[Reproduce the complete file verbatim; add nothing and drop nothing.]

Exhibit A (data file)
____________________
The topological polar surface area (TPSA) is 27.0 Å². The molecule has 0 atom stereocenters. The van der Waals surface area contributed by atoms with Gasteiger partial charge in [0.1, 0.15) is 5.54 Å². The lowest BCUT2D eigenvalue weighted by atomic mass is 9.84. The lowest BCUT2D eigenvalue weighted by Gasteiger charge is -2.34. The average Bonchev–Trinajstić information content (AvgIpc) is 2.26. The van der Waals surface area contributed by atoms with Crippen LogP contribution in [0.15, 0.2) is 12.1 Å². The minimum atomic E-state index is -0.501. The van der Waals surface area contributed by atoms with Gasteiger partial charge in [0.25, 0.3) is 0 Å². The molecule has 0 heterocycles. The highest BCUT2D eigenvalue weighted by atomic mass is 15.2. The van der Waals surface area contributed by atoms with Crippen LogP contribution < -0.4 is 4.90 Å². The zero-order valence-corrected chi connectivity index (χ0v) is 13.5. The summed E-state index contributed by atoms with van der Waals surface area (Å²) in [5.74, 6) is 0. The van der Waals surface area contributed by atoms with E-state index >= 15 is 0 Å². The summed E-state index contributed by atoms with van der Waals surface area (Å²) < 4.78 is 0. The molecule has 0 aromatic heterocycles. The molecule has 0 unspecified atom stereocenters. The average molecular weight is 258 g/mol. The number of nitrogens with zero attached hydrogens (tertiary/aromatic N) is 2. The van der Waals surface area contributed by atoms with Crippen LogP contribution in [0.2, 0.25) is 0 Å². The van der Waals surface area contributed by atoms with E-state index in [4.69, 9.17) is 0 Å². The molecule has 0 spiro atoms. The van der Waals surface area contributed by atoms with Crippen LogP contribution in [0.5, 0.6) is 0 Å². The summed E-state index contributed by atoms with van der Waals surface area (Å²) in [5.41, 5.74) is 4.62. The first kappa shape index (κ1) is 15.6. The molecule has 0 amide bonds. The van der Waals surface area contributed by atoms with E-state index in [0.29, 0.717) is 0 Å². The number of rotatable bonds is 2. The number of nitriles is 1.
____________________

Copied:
The topological polar surface area (TPSA) is 27.0 Å². The molecule has 0 atom stereocenters. The van der Waals surface area contributed by atoms with Gasteiger partial charge in [0.1, 0.15) is 5.54 Å². The lowest BCUT2D eigenvalue weighted by atomic mass is 9.84. The lowest BCUT2D eigenvalue weighted by Gasteiger charge is -2.34. The average Bonchev–Trinajstić information content (AvgIpc) is 2.26. The van der Waals surface area contributed by atoms with Crippen LogP contribution in [0.15, 0.2) is 12.1 Å². The minimum atomic E-state index is -0.501. The van der Waals surface area contributed by atoms with Gasteiger partial charge in [0.25, 0.3) is 0 Å². The molecule has 0 heterocycles. The highest BCUT2D eigenvalue weighted by atomic mass is 15.2. The van der Waals surface area contributed by atoms with Crippen LogP contribution < -0.4 is 4.90 Å². The zero-order valence-corrected chi connectivity index (χ0v) is 13.5. The summed E-state index contributed by atoms with van der Waals surface area (Å²) in [5.74, 6) is 0. The van der Waals surface area contributed by atoms with E-state index >= 15 is 0 Å². The summed E-state index contributed by atoms with van der Waals surface area (Å²) < 4.78 is 0. The molecule has 0 aromatic heterocycles. The molecule has 0 unspecified atom stereocenters. The average molecular weight is 258 g/mol. The number of nitrogens with zero attached hydrogens (tertiary/aromatic N) is 2. The van der Waals surface area contributed by atoms with Crippen LogP contribution in [0.2, 0.25) is 0 Å². The van der Waals surface area contributed by atoms with E-state index in [4.69, 9.17) is 0 Å². The molecule has 0 spiro atoms. The van der Waals surface area contributed by atoms with Crippen LogP contribution in [0.5, 0.6) is 0 Å². The summed E-state index contributed by atoms with van der Waals surface area (Å²) in [5.41, 5.74) is 4.62. The first kappa shape index (κ1) is 15.6. The molecule has 0 amide bonds. The van der Waals surface area contributed by atoms with E-state index in [0.29, 0.717) is 0 Å². The number of rotatable bonds is 2. The number of nitriles is 1.